The GTA formula melds two types of gameplay – a rules-based “sim” and a plot-based “story” – into a proven, potently popular, amalgam. Yet sim and story also sit in tension: is the player gaming the rules or the role? As with the character/avatar split, our playtesters felt torn between the two. The tension, it seems, proceeds from the fact that very little in sim mode feeds into story mode, and vice versa. For example: considerable energy goes into maintaining Niko’s relationship with his girlfriend. But having Niko dally with prostitutes seems never to affect that relationship. even though Eric both dreaded yet wanted to see such a plot twist unfold. If the game aspires to having a “social physics,” this is a part of the game where gravity stops working.
Of course, as Josh Diaz pointed out, meshing ruleplaying with roleplaying is no simple task as a matter of both design and computation. Theoretically, player choices within the open ruleset should affect the course of the story. Such a meshing eludes our current technology and technique. The more open the rules, the more possibilities a designer would have to account for – in a fully open system, the player might kill off a character who’s critical to the plot later. (Thus in many games the main characters are strangely immortal until the plotline needs them to die). The designers of GTA4 upped the challenge by erring on the side of openness. As Matthew points out, they stretched out the system to make the gameplay “bigger.”
What’s at stake here is that when critics and developers address the “morality” of a game, they’re generally talking about the game’s narrative level. At that level, the player’s avatar has killed another character. But the level of gameplay or system, the player might merely be engaging in manipulation of the game’s physics engine to score points. Playing Halo 3 with your buddies is more like playing tag than engaging in a street shootout, because the most literal on-screen narrative (guns and ammo) is far less important than the system (physics, teamwork). So well- or ill-intentioned efforts to inject “moral content” into a game can be undermined by the game system itself.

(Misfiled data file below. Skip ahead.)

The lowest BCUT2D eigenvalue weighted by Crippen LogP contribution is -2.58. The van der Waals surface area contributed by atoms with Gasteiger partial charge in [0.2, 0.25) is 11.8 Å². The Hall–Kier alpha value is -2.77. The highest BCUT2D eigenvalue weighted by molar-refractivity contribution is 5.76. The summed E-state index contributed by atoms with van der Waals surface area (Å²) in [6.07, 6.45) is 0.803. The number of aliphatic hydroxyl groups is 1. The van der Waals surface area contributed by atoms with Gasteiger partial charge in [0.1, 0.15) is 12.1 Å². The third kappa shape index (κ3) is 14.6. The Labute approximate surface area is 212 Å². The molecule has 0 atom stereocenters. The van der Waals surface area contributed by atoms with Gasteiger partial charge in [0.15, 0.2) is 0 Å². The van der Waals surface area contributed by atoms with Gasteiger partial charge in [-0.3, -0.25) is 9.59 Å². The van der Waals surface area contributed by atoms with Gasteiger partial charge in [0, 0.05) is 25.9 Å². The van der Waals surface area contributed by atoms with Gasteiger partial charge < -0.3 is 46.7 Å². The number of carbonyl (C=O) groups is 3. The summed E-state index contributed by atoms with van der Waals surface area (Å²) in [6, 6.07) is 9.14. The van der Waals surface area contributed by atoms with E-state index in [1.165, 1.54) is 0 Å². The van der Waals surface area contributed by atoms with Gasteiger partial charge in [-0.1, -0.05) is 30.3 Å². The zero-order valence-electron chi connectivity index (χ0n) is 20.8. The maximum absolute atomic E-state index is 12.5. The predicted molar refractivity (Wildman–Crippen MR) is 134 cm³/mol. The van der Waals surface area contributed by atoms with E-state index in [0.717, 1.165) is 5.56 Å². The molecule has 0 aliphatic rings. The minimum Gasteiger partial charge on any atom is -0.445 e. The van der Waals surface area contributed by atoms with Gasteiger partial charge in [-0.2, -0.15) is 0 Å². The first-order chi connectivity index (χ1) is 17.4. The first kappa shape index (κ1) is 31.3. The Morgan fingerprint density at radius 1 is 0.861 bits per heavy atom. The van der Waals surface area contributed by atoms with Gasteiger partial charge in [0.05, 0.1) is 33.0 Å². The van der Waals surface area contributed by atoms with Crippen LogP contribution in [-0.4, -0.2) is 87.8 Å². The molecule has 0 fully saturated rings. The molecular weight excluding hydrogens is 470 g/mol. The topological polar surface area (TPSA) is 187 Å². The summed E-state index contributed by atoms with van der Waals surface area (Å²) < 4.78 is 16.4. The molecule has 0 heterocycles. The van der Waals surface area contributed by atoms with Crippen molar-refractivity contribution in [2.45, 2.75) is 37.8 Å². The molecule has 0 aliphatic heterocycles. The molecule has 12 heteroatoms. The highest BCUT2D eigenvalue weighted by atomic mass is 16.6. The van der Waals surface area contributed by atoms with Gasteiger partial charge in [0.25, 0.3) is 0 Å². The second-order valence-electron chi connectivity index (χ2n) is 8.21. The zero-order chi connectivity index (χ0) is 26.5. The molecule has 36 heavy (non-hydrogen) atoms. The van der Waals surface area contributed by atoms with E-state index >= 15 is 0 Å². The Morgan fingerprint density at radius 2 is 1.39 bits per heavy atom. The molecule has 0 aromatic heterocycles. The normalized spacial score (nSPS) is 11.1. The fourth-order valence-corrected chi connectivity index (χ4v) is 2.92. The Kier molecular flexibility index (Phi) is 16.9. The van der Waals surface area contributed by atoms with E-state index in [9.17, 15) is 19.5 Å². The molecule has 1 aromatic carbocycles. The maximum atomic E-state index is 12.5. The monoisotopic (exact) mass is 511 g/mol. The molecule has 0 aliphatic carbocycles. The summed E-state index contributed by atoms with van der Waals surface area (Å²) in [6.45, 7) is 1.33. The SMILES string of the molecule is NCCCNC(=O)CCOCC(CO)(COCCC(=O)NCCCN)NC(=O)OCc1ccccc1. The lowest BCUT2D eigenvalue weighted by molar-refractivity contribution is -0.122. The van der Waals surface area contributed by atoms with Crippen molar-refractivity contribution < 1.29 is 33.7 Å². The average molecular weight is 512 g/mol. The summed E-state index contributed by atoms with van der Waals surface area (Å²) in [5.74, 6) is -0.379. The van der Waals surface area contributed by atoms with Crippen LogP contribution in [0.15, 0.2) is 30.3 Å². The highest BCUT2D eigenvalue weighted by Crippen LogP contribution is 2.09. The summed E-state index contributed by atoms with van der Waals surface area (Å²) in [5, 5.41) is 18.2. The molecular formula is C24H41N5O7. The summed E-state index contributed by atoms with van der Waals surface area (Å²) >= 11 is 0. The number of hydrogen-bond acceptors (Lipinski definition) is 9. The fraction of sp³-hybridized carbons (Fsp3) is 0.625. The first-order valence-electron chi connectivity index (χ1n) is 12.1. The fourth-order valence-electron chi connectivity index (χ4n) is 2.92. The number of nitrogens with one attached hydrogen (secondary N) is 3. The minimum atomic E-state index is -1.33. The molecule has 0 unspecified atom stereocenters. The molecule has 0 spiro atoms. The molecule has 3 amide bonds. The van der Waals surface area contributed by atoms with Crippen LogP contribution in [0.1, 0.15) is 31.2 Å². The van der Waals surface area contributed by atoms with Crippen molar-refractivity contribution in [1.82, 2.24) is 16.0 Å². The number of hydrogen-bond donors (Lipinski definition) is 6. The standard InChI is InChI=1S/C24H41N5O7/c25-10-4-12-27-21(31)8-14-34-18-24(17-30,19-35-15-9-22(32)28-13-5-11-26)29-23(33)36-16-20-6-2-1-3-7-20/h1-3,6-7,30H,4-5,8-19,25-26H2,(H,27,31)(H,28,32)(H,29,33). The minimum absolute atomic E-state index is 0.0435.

GTA’s critical and commercial success suggests that there’s something to learn from its design about weaving together story and system. For one thing, GTA does offer a way out of the problem of the “railroad” plotline that plagues the adventure game genre. Merely providing spatial movement in open but inert environments is a tease: look, but don’t touch. (This was one reason I couldn’t finish The Longest Journey). GTA took the opposite perspective: touch; better yet, trash! Given GTA’s origins as a “sandbox game,” this dimension of freedom is unsurprising. If there’s a failure of execution in GTA4, as our playtesters seem to feel, perhaps it’s because this legacy obligates Rockstar to offer an even stronger, and even more tightly-integrated, storyline. The game isn’t just competing with other diversions for the player’s attention; it’s also competing with itself.
So, then, a hypothesis: perhaps situating a linear story within a sim makes that story — and its moral dimensions — more palatable? And a corollary: maybe empty freedom makes story constraints all the more meaningful? After all, eventually most GTA4 players tire of stunt jumps and get back to advancing the career of Niko. And, as Matthew points out, GTA4 cleverly unlocks new “verbs” within the sim as the player advances the story, offering new dimensions of experimental freedom as the plot progresses, essentially offering rewards for going to the next stop on the plot’s train track.